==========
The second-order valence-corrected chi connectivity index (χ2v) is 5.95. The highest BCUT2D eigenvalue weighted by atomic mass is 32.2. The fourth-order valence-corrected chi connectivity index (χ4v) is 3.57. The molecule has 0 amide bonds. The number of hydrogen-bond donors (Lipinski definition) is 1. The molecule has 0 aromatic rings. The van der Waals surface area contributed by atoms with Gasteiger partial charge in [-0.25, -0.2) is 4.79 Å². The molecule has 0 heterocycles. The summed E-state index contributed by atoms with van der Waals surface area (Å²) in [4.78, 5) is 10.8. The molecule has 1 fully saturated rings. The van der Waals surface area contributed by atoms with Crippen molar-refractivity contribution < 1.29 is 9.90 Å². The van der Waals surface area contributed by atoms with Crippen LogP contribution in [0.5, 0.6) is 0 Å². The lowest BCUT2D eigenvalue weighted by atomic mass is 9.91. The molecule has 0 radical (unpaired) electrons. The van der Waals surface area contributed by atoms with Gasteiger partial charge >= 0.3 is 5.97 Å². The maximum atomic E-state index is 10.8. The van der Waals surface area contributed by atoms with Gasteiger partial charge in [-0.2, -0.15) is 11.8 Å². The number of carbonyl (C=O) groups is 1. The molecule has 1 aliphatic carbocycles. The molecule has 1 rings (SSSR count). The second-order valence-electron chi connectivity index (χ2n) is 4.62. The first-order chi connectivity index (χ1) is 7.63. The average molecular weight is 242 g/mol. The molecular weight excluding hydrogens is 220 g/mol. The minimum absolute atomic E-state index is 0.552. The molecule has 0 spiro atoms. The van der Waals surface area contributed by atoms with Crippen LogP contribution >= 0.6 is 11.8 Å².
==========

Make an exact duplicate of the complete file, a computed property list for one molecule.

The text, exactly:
The second-order valence-corrected chi connectivity index (χ2v) is 5.95. The highest BCUT2D eigenvalue weighted by atomic mass is 32.2. The fourth-order valence-corrected chi connectivity index (χ4v) is 3.57. The molecule has 0 amide bonds. The number of hydrogen-bond donors (Lipinski definition) is 1. The molecule has 0 aromatic rings. The van der Waals surface area contributed by atoms with Gasteiger partial charge in [-0.25, -0.2) is 4.79 Å². The molecule has 0 heterocycles. The summed E-state index contributed by atoms with van der Waals surface area (Å²) in [4.78, 5) is 10.8. The molecule has 1 fully saturated rings. The van der Waals surface area contributed by atoms with Crippen molar-refractivity contribution < 1.29 is 9.90 Å². The van der Waals surface area contributed by atoms with Crippen LogP contribution in [0.5, 0.6) is 0 Å². The lowest BCUT2D eigenvalue weighted by atomic mass is 9.91. The molecule has 0 radical (unpaired) electrons. The van der Waals surface area contributed by atoms with Gasteiger partial charge >= 0.3 is 5.97 Å². The maximum atomic E-state index is 10.8. The van der Waals surface area contributed by atoms with Gasteiger partial charge in [-0.2, -0.15) is 11.8 Å². The number of carbonyl (C=O) groups is 1. The molecule has 1 aliphatic carbocycles. The molecule has 1 rings (SSSR count). The second-order valence-electron chi connectivity index (χ2n) is 4.62. The first-order chi connectivity index (χ1) is 7.63. The average molecular weight is 242 g/mol. The molecular weight excluding hydrogens is 220 g/mol. The minimum absolute atomic E-state index is 0.552. The molecule has 0 spiro atoms. The van der Waals surface area contributed by atoms with Crippen LogP contribution >= 0.6 is 11.8 Å².